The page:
Essay / Culture

Pilgrimage to the National Parks: Awe, Wonder, and What’s Missing


We made our annual pilgrimage this year—not to a temple or a religious site (much as I would like to visit the Holy Land!). We made our annual trip northward to visit more of America’s National Parks on our way to see family in Washington and Idaho. This year, five nights in Yellowstone and four nights at Mount Rainier were on the itinerary. In recent years we have visited the Channel Islands, Sequoia and Kings Canyon, Yosemite, Joshua Tree, Tetons, Glacier, Crater Lake, Lassen Volcanic…

But these aren’t just trips, excursions. They really are pilgrimages.

We are visiting America’s holy sites, its sacred places. For that is what these are, lands set apart. While they are not meant to worship any particular deity, they play a subtle religious (perhaps secularly religious) role, we might say. For these are lands that fuel the imagination, give breadth and “room for the imagination” as Anne of Green Gables might say, that smite us with awe and wonder.

As we visited Yellowstone, I was surprised to merely find it a pretty park, even a beautiful park, punctuated by geological wonders. I wasn’t quite sure what I was missing until we descended to the top of the lower Yellowstone falls, as it cascades down into the Grand Canyon of the Yellowstone—and then I knew.

I was gripped a railing, suspended half-way down the cliffs, with the river pouring over the ledge next to me, cascading down hundreds of feet into the canyon below. Awash in awe and wonder, I felt the force and the power of the water and the rocks, soaking in the range of colors for which the canyon is so famous, and delighting in the sparrows that raced inches over the water, following it as it dropped over the cliff, suddenly finding themselves hundreds of feet above the valley floor.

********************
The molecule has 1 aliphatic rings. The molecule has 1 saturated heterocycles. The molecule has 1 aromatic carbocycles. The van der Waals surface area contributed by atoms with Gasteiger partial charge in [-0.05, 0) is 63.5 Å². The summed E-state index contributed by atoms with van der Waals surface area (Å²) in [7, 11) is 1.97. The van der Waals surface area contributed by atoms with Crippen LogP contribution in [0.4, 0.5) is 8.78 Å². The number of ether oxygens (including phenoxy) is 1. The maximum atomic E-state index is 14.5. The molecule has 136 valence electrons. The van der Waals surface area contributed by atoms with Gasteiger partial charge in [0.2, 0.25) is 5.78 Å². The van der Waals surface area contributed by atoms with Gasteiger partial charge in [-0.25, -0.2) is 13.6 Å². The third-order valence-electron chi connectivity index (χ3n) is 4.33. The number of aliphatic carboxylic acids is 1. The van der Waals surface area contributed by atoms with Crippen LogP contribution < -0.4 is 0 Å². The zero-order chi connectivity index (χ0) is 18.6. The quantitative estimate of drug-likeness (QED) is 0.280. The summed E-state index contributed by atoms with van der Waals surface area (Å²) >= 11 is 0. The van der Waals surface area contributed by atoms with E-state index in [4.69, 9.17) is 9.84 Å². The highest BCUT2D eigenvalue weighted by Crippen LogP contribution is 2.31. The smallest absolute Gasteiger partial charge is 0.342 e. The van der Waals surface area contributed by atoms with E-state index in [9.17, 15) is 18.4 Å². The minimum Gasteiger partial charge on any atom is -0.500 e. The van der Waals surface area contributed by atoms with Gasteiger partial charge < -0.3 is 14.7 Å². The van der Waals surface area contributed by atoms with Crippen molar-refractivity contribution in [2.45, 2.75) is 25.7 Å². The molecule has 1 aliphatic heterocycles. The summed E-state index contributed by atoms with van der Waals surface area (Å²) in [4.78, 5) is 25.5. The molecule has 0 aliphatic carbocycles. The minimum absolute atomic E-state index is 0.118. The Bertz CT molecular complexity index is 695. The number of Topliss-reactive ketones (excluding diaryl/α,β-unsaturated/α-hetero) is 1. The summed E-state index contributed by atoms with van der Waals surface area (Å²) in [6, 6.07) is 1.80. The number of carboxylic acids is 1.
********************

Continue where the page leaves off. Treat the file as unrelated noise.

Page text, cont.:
But this is not enough.

A culture needs more than a secular religion, more than holy places devoted to a mere sense of awe and wonder. This alone won’t do for long. I recognize this experience for what it is—a glimmer, an echo, of the delight and awe the people of God are to have as they enter the Holy of Holies, the presence of the living God, the maker of heaven and earth.

What are the National Parks? They are America’s best idea (watch Ken Burns’ wonderful documentary!), the grand icon of our democratic experiment. But they are more than that—they are an echo of far greater things, a far great reality. We are creatures designed for awe, designed to worship, designed by the Holy God to set apart places to worship our maker.

What about next year?

Maybe Bryce and Zion, or the Tetons again…. And surely we need to visit the Northern Cascades sometime soon, while Alaska’s parks stand aloof, taunting us from their distance.

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